SUB Saharan African countries have shown very little progress towards the achievement of the Millennium Development Goals (MDGs) reviews the MDGs 2007 report launched this week by the United Nations secretary general Ban Ki-moon.
Mr Ki-moon addressing a high level segment of economic and social council in New York said a strong and sustained effort towards MDGs could mean the difference between the success and failure of the grand endeavour.
He however pointed out that the main message from the report remained encouraging as the MDGs remained achievable in most countries, but only if political leaders took urgent and concerted action.
He added that countries in Africa and elsewhere were demonstrating that rapid and large scale progress on the MDGS being possible.
Mr Ki-moon said experience had also shown that successful development strategies must be aligned with MDGS through internal effort not imposed from outside.
He stated that such strategies should be coupled with a broad-based and balanced macroeconomic policy that fostered growth and employment creation.
â€œDecent Jobs, especially for women and youth, provide the strongest link between economic growth and poverty reduction.
Their generation must become a higher national policy priority, along with related efforts to enhance productive capacity and improve access to markets,â€ he said.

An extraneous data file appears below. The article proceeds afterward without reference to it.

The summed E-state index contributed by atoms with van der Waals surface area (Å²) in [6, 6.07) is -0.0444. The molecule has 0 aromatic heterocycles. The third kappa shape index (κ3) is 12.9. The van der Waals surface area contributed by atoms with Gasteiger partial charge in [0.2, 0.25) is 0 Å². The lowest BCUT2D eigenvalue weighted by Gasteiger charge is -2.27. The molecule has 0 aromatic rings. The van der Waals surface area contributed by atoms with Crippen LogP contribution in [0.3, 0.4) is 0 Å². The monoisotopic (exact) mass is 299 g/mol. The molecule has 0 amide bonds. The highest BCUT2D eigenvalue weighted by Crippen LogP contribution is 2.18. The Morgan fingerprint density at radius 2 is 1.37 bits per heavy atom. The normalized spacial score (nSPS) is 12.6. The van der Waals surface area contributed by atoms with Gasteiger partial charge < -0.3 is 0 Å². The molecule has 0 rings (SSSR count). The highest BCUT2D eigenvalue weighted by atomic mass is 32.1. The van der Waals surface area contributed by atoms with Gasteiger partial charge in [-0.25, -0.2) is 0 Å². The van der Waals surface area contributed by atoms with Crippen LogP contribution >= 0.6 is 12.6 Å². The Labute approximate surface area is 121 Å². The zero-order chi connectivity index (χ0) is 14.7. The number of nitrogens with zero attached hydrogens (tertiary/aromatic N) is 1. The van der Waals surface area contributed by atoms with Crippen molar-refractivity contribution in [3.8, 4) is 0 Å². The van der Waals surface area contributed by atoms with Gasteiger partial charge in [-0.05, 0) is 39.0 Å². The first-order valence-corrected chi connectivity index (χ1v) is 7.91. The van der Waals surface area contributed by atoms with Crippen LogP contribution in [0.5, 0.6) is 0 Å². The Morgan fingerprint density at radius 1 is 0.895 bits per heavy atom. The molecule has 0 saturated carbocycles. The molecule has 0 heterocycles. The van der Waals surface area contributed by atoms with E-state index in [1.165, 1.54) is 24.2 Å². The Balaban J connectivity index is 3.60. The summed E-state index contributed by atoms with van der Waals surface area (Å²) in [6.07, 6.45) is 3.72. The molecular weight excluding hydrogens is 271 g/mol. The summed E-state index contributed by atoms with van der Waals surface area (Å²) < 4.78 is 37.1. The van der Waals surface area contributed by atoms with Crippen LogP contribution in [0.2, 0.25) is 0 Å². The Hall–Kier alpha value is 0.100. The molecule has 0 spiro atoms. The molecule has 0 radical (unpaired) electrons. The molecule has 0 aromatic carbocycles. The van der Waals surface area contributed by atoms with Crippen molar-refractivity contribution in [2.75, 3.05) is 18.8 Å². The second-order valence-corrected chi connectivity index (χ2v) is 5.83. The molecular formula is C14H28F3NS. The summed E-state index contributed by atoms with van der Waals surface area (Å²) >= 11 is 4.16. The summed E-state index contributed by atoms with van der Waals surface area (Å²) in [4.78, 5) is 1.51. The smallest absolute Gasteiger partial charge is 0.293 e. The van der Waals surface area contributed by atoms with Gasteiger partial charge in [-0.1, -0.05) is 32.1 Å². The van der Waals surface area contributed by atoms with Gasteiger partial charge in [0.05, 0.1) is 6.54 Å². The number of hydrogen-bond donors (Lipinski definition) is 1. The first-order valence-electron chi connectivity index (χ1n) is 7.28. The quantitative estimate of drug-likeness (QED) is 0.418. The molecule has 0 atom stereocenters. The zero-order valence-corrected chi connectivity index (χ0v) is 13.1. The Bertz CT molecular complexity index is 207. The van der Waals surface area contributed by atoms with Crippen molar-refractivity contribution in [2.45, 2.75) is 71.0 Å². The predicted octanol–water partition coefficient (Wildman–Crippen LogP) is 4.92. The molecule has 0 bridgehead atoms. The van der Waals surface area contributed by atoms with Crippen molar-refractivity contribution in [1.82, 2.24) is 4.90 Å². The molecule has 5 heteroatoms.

Mr Ki-moon urged developed nations to keep their promises of meeting the 0.7 per cent official development assistance target.
â€œToday, I urge donors to issue timelines for scaling up aid to reach their target commitments by 2010 and 2015,â€ he said.
He also called on developing countries to address the disparities in the global trade regime, which handcuff many developing countries.
He added that the world desperately needed a successful conclusion to the Doha trade negotiations citing existing trade barriers, agricultural subsidies and restrictive rules on intellectual property rights that reinforced global inequities.
Mr Ki-moon said these made a mockery on UN tall claims to eliminate hunger and poverty from the world.
â€œThe time to convert existing promises into actual progress is now. We must convert the global partnership for development into more than a catchy slogan and turn it into fact, so as to address the most pressing development issues of our day, from climate change to trade and aid,â€ he said.